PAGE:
Wednesday, 09 September 2009

China Orders Use of Real Names Online

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computerCommunist China in August secretly ordered certain Chinese news websites to require new users to log on using their real names and identification numbers, the New York Times reported on September 5.

In the past, users enjoyed more anonymity when posting comments on news stories at sites such as Sina, Netease, and Sohu. The posts still had to be screened by website personnel, and the identity of a user could still be traced through Internet protocol addresses, but a user was not required to supply any information that would directly reveal their true identity.

The State Council Information Office, one of China’s primary governmental agencies tasked with Internet supervision, issued the directive quietly to avoid stirring up resistance. News sites that tried to report on the edict prior to its enactment — such as Ta Kung Pao, a Hong Kong-based newspaper supportive of the regime in Beijing — were forced to remove their online articles because the new rule was being treated as a state secret.

The Times noted that Chinese Internet users were uncharacteristically slow to criticize the new requirement, although commentators were starting to be more vocal. One reason for the lack of an immediate uproar may be the fact that the mandate apparently only applies to new users. Since veteran comment posters seem to be unaffected, they would be less likely to notice any change. Also, “blog hosts, forums or government news sites like People’s Daily or Xinhua” were not affected, the Times said.

It is estimated that there are about 340 million Internet users in China, and the sheer number presents difficulties for China’s repressive rulers to control. Government officials maintain that the new rule will cut down on inflammatory attacks, misinformation, and illegal activity that endangers the social order. Of course, these officials consider criticism of the government to be inflammatory, telling the truth about repression to be misinformation, and using the Internet to organize grass-roots resistance to be dangerous to the order they have imposed on society.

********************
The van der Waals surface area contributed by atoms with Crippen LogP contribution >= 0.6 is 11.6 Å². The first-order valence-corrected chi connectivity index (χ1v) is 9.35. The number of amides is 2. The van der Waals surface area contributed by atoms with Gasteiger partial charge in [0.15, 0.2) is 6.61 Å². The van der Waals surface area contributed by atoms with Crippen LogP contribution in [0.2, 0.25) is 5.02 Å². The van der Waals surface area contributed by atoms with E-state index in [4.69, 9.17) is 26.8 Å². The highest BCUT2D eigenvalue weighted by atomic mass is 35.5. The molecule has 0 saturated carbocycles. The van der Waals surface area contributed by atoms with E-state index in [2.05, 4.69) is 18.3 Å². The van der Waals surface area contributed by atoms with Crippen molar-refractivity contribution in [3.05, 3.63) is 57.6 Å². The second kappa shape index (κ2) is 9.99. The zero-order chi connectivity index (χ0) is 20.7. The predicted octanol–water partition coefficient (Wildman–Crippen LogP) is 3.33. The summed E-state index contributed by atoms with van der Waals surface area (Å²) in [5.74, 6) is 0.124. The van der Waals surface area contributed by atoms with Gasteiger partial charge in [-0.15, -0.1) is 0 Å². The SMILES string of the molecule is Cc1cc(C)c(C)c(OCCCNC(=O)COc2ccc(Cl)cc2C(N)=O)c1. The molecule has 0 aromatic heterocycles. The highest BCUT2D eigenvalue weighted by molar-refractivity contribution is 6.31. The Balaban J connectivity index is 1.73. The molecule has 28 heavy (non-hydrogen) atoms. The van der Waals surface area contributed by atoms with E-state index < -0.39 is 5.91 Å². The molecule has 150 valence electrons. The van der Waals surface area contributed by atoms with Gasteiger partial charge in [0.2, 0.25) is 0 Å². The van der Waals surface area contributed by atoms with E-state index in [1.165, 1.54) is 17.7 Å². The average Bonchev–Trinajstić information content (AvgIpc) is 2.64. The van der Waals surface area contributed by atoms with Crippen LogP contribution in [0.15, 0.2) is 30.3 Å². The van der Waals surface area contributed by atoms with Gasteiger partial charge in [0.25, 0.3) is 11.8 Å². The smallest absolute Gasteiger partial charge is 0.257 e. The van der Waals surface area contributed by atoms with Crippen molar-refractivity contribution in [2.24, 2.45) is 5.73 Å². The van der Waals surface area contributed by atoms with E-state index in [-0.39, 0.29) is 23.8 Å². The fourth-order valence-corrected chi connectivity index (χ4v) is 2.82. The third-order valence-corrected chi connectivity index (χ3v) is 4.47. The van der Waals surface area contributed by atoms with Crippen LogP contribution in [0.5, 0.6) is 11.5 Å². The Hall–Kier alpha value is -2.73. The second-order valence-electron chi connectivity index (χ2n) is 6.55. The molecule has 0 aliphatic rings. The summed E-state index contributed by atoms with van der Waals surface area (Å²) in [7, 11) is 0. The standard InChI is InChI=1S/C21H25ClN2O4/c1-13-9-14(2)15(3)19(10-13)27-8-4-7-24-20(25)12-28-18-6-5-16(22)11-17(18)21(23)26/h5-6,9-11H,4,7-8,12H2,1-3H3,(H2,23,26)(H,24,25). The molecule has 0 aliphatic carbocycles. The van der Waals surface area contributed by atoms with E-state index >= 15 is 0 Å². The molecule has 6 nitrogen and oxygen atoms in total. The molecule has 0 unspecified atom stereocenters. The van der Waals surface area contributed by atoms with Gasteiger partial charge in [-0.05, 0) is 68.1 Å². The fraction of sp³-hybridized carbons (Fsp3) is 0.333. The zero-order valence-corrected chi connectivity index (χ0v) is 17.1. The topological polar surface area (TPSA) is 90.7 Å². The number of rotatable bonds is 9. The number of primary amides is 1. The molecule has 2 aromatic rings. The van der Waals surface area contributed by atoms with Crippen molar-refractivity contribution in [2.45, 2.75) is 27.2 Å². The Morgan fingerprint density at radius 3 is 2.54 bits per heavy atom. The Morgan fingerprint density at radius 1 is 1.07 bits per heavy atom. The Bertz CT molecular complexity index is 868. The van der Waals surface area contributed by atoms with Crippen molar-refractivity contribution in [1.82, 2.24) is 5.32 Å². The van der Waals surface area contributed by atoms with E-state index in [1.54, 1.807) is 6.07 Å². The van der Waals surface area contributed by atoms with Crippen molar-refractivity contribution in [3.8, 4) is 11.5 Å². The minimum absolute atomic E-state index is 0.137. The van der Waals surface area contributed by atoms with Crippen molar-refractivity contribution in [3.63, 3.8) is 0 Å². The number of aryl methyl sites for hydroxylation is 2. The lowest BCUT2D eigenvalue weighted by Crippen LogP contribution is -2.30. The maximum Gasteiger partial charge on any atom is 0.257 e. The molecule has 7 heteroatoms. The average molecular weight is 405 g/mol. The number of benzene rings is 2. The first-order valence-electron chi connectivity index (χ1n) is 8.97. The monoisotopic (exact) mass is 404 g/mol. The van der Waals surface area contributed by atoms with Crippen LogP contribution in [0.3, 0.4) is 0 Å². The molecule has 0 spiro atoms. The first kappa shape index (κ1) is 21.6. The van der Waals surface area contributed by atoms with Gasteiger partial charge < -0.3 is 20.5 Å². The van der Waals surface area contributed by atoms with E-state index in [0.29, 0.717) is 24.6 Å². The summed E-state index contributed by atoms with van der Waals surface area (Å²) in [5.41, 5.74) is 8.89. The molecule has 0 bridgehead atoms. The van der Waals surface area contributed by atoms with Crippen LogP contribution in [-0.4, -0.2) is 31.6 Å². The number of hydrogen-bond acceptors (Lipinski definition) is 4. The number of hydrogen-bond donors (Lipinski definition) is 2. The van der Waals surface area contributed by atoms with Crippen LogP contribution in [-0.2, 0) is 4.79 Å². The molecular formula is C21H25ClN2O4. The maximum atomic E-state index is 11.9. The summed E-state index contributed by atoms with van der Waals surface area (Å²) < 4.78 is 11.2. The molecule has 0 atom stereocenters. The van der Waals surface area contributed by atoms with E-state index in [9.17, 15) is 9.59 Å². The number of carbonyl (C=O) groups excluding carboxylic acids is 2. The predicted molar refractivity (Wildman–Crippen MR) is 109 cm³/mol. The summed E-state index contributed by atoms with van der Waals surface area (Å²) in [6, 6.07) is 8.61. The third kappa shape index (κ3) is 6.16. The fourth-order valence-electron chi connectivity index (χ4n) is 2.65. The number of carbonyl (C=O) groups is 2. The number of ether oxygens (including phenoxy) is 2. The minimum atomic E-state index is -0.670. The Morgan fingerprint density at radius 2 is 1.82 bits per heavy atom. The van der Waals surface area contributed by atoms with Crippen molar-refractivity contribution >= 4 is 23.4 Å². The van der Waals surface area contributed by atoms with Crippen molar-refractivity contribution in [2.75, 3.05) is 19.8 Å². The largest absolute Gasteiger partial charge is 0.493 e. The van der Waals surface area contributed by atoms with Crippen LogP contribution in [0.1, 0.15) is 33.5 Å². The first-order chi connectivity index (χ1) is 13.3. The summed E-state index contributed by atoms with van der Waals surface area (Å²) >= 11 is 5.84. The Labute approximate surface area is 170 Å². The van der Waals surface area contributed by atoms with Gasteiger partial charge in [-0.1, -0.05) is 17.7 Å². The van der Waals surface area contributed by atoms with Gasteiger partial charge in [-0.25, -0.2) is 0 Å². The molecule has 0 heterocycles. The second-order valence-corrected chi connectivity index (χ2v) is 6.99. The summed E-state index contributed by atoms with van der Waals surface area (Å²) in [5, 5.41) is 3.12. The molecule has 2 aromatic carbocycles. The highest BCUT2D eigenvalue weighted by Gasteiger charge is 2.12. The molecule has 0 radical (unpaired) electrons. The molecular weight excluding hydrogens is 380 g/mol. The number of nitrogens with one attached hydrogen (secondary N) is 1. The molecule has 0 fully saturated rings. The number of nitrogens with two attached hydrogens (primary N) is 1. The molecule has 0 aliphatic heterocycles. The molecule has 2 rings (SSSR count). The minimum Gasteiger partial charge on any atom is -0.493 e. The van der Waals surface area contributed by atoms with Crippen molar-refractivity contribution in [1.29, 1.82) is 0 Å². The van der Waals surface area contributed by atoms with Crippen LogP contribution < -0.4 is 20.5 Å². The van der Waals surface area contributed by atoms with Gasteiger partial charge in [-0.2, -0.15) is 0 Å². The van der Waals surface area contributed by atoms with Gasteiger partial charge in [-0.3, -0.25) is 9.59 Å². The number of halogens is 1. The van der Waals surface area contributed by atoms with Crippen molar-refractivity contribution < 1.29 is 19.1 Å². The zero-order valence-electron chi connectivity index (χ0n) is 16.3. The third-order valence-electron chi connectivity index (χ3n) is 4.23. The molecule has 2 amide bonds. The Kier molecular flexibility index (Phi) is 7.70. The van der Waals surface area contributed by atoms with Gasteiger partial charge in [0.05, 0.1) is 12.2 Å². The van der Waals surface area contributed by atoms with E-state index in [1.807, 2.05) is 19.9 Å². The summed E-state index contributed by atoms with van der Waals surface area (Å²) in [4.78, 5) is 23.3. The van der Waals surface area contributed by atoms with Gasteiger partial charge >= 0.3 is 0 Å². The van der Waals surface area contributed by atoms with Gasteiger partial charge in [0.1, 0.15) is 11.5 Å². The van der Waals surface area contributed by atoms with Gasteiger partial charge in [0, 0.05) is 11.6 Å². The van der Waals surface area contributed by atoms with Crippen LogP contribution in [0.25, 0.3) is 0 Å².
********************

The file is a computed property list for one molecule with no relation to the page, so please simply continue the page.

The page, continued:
“Critics counter that government regulation represents an incursion on free speech, individual privacy and the watchdog role of the Web in China,” the Times stated. After the communist government’s failed effort to have their Green Dam Youth Escort censorship and spy software installed on every computer sold in China, this is a step backward that will have a chilling effect on the freedom of Chinese Internet users.

While it will still be possible to simply use falsified names and numbers when registering at the websites, the principle of establishing real-name identification will curtail the average user who doesn’t want to risk getting caught lying about his ID. “Netizens will have less trust in the government, and to a certain extent, the development of the industry will be impeded,” commented Hu Yong, a new media specialist at Peking University.

Editors at some of the major portals covered by the rule indicate that the number of posts has already begun to drop off.

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